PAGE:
The Victoria Big Battery – due to become the largest battery in the Southern Hemisphere – went up in flames last week and continued to burn for nearly four days as firefighters struggled to extinguish one of its Tesla battery megapacks.
The battery failure has re-ignited concerns that the technology may not be viable or sustainable amid Australia’s transition towards clean energy alternatives.
An hour’s drive from the center of Melbourne, a fire broke out in one of its Tesla battery arrays at a 300 megawatt (MW) battery plant, two days after its project overseer, Neon, announced that the station was formally off the grid. was joined. The project was to be formally concluded by the end of the year.
Reports suggested that the fire started during the early stages of testing, with only one neighboring Megapack affected. Was able to safely disconnect the system without affecting the grid.
There were no casualties, and health reports indicated that the air quality in the local community was not compromised.
A Victoria Country Fire Authority (CFA) spokesman said the incident was prolonged because of the challenges posed by the lithium-ion battery.
“This is the first Mega Pack Fire ever in the world, that’s our understanding,” the spokesperson said.
“It’s hard to fight them because you can’t pour water on the megapack … all that does is extend the length of time the fire burns.” “The recommended procedure is to cool everything around it so that the fire doesn’t spread, and you let it burn.”
The cause of the fire will be investigated by several groups including Energy Safe Victoria, Victoria Police and the CFA.
Big batteries are at the forefront of Victoria’s world-leading plan to halve emissions by 2030, with the state becoming one of the first jurisdictions in the world to legislate a net-zero target.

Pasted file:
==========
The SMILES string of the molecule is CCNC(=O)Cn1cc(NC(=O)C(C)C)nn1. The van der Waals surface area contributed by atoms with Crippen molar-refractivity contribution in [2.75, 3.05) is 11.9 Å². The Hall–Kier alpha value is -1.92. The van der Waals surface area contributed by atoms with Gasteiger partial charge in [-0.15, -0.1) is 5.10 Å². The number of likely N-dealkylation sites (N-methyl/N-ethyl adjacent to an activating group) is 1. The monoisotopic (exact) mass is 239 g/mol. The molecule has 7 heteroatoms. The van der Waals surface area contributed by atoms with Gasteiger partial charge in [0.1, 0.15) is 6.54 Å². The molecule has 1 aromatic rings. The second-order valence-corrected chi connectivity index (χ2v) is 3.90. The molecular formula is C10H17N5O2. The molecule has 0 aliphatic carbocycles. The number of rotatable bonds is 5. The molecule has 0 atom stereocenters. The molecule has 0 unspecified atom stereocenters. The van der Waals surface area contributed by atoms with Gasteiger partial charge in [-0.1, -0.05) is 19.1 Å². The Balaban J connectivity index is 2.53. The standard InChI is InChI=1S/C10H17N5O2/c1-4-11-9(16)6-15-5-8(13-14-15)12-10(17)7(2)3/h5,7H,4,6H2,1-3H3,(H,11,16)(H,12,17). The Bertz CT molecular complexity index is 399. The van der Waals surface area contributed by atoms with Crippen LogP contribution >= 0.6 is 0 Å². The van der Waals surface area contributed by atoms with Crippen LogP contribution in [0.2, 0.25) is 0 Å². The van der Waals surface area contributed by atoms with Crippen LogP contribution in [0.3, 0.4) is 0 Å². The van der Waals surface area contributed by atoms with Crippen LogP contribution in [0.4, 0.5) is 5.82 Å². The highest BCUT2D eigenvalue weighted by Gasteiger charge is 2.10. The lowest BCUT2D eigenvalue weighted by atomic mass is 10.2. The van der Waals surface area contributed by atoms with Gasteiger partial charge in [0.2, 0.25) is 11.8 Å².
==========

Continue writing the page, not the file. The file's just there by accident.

Do Batteries Suit Australia’s Grid?
Despite an environmental push for the use of renewable energy as well as batteries, Ewen Marels, an expert in electrical grid systems and a professor of engineering at the University of Melbourne, said the technology was unsuitable for large-scale grid storage.
“He has a role to play,” Marles told The Epoch Times. “But not on the big grid.”
Marels explained that while lithium-ion batteries will become cheaper over time, the point was that a lot more batteries would be needed to fully support a large-scale solar and wind system.
“You can never make enough batteries to store for the grid,” Marels said. “In my opinion, that’s not going to happen.”
Notably, Marles pointed out that grid batteries only last for a very short time under high demand.
For example, South Australia’s Hornsdale Power Reserve – which was the largest in the world at the time of construction – produces 150 MW with a storage capacity of 185 megawatt hours (MWh).
The $172 million battery is capable of outputting a maximum of 74 minutes—insufficient time for moments when solar and wind are unable to move, such as on a windless night.
Marles suggests instead that Australia’s ticket to energy security lies in pumped hydro, which uses water reservoirs as a way of storing energy.
“For large, mass storage, I’d put my money on batteries before I ever put them on the water,” Marels said.
Snow Hydro, a government-funded electric utility company, is currently building a 2,000 MW, 350,000 MW pumped hydro storage system capable of lasting a maximum of 75 hours.
The Snowy 2.0 project is estimated to cost between $3.8 billion and $4.5 billion, but while carrying a 20-times price tag, the water-based system will be able to store nearly 2,000 times more energy than Hornsdale.
To add to the list of problems, Marels also highlighted the fact that lithium-ion batteries were not sustainable, despite the eco-positive portrayal by advocates of the technology.
“Batteries are not renewable because people make them,” Marels said.
In particular, lithium—a key element used in batteries—has a limited resource.
On top of that, Marels said that battery recycling was difficult and costly, which naturally led to more volatility when combined with shorter lifespans.
“Recycling batteries is hard, hard work,” Marels said.
News Originally From – The Epoch Times